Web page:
The executive pay is something else. The table below shows what the management was paid during the last 3 years.
Larry Ellison owns 23.35% of the company stock.
Apart from the pay, which in my opinion is greedy of the management -- they have performed quite well. They have managed the balance sheet quite conservatively and have shown phenomenal return on invested capital. As a byproduct, the interest cover is nearly 17.
The company has nearly $13 bn of excess cash (cash & equivalents - LT debt - ST Debt) on its balance sheet.
Risks: The acquisitions pose the risk of write-offs. The company’s intangible assets over the last ten year period is shown below.
From the figures above, it may be said that the company has either started paying closer to book value for its acquisitions, or it has managed to keep its cash on the balance sheet -- increasing the tangible book value. As opposed to HP, which still has negative TBV, Oracle has some tangibility. But this is still quite small compared to the EV of nearly $142 bn ($142 bn market cap @ $ 30/share - $8 bn of net cash). The large amount of goodwill (intangibles) open Oracle for the risk of write-offs in the future.
Oracle’s margins are quite high. The table below shows all the margins and the tax rate it has paid for the last 10 years. The figures show that Oracle has a pretty wide moat.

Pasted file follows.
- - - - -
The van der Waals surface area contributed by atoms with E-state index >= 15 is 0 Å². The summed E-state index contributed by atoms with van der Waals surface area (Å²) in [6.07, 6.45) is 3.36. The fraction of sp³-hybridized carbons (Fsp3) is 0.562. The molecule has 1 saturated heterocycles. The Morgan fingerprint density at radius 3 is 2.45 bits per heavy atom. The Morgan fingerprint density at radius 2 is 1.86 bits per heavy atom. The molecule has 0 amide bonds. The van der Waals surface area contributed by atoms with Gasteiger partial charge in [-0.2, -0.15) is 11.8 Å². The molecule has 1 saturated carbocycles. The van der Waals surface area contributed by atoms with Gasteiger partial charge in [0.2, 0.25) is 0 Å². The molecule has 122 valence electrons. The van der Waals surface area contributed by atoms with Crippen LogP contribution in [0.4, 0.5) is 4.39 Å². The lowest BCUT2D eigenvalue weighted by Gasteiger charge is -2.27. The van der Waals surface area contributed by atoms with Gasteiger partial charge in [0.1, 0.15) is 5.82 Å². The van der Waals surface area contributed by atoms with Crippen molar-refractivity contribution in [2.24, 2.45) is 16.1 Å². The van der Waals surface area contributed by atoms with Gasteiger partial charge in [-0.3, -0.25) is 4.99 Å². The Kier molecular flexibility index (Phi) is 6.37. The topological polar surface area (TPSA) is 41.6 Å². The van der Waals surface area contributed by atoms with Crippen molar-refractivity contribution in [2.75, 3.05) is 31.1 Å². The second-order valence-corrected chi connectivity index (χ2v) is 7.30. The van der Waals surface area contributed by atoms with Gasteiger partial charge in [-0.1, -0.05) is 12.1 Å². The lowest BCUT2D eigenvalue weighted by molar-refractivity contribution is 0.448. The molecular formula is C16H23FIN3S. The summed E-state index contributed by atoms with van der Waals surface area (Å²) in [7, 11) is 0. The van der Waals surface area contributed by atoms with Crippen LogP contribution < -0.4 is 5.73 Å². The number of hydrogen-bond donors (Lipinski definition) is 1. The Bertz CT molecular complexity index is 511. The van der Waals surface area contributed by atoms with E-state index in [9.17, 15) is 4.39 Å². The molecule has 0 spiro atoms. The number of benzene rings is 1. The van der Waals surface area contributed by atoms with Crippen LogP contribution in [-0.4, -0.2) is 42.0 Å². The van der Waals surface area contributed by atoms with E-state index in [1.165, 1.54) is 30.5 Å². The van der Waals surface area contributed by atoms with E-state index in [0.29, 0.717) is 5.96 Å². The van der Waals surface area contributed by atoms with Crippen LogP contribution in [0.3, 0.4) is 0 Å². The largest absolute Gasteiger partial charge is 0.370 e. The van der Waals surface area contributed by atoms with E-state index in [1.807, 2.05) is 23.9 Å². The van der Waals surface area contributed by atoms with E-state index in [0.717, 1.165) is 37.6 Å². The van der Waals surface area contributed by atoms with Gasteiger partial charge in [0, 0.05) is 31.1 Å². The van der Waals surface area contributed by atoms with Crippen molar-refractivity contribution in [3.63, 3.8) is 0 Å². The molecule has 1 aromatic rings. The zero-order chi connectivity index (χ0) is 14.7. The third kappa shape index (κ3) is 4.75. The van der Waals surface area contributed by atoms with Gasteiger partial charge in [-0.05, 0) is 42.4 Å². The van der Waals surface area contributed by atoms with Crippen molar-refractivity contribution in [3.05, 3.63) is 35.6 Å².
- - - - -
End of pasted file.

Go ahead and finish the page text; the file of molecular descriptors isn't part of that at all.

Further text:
Compare these figures with one of Apple (AAPL). The net margin and the tax rate figures in the last few years are almost the same. It also means that Apple has been playing catch-up with Oracle on the margin numbers.
The fear of margin squeeze has sent the price of Apple stock from $705 to $420. I am not saying that Oracle sees a foreseeable margin squeeze but competition will lead to lower margins for all involved. At the moment it seems that Oracle is the “top dog” and can demand higher profitability. The risk of margins going down is more than the chance of them going up— at this point.
Oracle has also managed to cut down its tax bill. Probably because it is a more international company now then it was before. The tax rate has gone down from 32.64% to 23%. An increase in tax-rate to 30% will lead the net margin to 24.4%.
Valuation: The company has a great history of free cash flow. As we saw earlier, most of it has been used to acquire new companies. Unfortunately, Oracle cannot really stop acquiring unless it wants to get obsolete. The recent example was the binge of acquisition it needed to do to compete with the cloud computing entrants. So, the acquisitions are really a part of the cap-ex. Having said that, I still think that Oracle has managed to do acquisitions in a balanced sort of way at fair prices. A 10 times FCF is a good price to pay. That puts the share price at $26 a share.
Additional disclosure: No positions yet. Will buy if the shares drop to around $26.